Let me predict with absolute certainty that more government solution will beget an even more massive failure down the road, because coercive force is their only tool when social solutions require persuasion rather than force.
Regarding the Phoenix Sinclair hearings, I believe the Child Welfare Act states that one is guilty of child abuse by an act of omission or commission that brings harm to the child.
By virtue of the definition, wouldn't the agency and social workers who were directly or indirectly responsible for this file be guilty of child abuse?
Beside the child welfare and protection agencies needing an overhaul, and the training, protocol and supervision of social workers needing massive changes, shouldn't social workers be held to the same level of responsibility of care and protection as others?
Poison shampoo, perhaps
On Dec. 5, my husband and I travelled to Edmonton via Air Canada. We went through the security at the Winnipeg airport.
My husband carried his bag with him onto the plane. He had his shampoo, and the security made a big commotion about it and confiscated it. My husband was extremely mad because it was a $6 bottle of shampoo.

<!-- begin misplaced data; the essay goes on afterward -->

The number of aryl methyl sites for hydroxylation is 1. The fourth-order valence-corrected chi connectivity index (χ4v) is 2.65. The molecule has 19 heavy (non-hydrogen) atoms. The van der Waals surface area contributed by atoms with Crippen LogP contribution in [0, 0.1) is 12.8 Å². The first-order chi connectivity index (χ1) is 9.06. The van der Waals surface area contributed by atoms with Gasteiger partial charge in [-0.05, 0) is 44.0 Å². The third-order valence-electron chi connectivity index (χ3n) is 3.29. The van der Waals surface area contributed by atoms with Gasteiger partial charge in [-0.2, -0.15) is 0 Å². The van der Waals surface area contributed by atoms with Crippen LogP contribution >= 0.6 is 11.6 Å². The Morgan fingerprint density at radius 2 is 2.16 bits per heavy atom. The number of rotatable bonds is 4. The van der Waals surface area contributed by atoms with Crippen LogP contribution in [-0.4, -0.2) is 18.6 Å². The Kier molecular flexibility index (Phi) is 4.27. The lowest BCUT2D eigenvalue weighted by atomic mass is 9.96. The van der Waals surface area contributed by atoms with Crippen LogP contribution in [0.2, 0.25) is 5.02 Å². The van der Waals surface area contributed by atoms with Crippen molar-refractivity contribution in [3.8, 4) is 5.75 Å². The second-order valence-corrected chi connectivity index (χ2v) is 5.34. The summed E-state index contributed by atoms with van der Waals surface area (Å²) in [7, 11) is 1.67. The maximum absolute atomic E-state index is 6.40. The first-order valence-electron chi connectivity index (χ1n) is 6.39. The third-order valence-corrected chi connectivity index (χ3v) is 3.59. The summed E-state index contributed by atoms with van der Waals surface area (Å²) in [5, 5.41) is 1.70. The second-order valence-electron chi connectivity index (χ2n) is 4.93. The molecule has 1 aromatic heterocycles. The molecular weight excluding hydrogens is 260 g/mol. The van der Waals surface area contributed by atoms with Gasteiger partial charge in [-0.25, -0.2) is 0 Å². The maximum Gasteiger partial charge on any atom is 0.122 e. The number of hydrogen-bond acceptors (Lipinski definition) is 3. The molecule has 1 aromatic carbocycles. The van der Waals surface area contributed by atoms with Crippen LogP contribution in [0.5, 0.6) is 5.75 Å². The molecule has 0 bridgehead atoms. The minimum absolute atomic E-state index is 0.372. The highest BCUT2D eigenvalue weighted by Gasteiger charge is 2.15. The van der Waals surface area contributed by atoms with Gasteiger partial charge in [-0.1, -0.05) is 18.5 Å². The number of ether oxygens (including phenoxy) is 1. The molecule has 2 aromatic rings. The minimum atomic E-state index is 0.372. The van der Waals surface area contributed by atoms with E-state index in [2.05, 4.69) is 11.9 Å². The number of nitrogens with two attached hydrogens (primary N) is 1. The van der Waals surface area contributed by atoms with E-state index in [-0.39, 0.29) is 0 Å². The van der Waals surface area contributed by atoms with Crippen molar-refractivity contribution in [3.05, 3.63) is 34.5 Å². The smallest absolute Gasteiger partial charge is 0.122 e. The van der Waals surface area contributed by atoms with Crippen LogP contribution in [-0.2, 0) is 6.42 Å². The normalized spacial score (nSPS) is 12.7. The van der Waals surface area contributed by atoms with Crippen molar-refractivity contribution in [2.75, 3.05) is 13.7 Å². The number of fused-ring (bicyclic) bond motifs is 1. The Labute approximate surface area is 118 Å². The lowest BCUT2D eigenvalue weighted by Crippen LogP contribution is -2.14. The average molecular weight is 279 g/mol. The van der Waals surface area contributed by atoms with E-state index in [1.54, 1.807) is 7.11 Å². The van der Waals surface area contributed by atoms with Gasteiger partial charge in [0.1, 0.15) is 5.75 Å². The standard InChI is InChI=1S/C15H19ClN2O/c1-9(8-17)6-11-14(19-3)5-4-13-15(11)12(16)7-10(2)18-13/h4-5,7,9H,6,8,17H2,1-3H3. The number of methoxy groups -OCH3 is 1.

After the security put him through the body scan, we proceeded with our travel. When we got to the hotel, I went into my purse and could not believe that I had forgotten to take out my box cutter and three extra blades. All of these made it through the security X-ray.
So the great airport security system really works. My husband won't be making anyone blow bubbles on the plane with his shampoo but I could fatally harm someone with my box cutter. Makes me feel real safe in our airplanes.
A useful document
Further to your Dec. 12 editorial Credibility deficit balloons, citizens and legislators would be better able to see what is happening in Manitoba's civil service if we had an independent analysis analagous to that provided in the document The Fiscal Impact of Federal Personnel Expenses: Trends and Developments recently published by Canada's parliamentary budget officer.
Kudos to Great-West Lifeco Inc. for continuing to display its nativity scene in the midst of the controversy about the use of the word Christmas and the trend to shy away from the "reason for the season."